GABA is too big to reach the brain by slipping across the blood-brain barrier, a cellular defense wall that limits the size and types of molecules that can get into the brain from blood vessels. Instead, the molecule may act through the vagus nerve or the enteroendocrine cells. Some researchers might question why bacteria would be any more beneficial than GABA-boosting drugs. But Strandwitz says the bacteria may do more than simply boost GABA. He notes that they produce molecules that may have other effects on the brain and body, thereby addressing other symptoms of depression.
He and Gilbert are unfazed by those uncertainties. “If we can show an influence, without any side effects, I don’t see any reason for not going forward with clinical trials,” Gilbert says.
At Holobiome, Strandwitz and colleagues have identified and ranked 30 promising GABA-producing bacteria, including the ones Gilbert is testing. Now, the company is enlisting an outside manufacturer to figure out which GABA-producing bacteria are best suited to produce in large enough quantities to test in people. The researchers hope to complete regulatory and ethical reviews in time to start human trials by early 2021. “We’ve been able to progress at this rate because we know our microbiology,” Strandwitz says. The initial target conditions are insomnia and irritable bowel syndrome with constipation.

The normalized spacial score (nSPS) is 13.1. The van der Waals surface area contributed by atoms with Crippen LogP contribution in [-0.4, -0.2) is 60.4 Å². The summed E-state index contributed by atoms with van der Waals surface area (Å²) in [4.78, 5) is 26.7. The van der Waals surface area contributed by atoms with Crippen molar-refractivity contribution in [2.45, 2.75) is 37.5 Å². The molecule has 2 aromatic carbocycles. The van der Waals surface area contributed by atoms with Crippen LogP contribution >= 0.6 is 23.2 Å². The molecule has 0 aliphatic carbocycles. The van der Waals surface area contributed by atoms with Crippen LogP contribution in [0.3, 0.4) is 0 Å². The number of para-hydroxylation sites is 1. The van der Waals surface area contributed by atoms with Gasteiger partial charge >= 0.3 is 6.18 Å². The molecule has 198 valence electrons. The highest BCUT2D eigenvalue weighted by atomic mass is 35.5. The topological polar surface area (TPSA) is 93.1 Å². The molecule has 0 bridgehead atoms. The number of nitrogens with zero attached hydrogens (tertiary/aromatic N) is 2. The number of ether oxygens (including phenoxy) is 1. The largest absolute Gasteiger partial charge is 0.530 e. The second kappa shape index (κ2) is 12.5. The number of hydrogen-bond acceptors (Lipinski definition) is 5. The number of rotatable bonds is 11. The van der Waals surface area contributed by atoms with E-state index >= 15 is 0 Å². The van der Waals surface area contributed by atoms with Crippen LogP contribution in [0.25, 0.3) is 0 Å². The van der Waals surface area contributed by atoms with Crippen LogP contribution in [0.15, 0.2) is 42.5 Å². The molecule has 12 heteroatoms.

Ultimately, Holobiome does not know whether its best products will be a single bacterial species, a group of species, or a compound made by bacteria. “For now, live bugs work the best,” Strandwitz says. He suggests a consortium of bacteria that includes a wider range of species than typical probiotics will be more versatile and able to treat multiple aspects of, say, depression.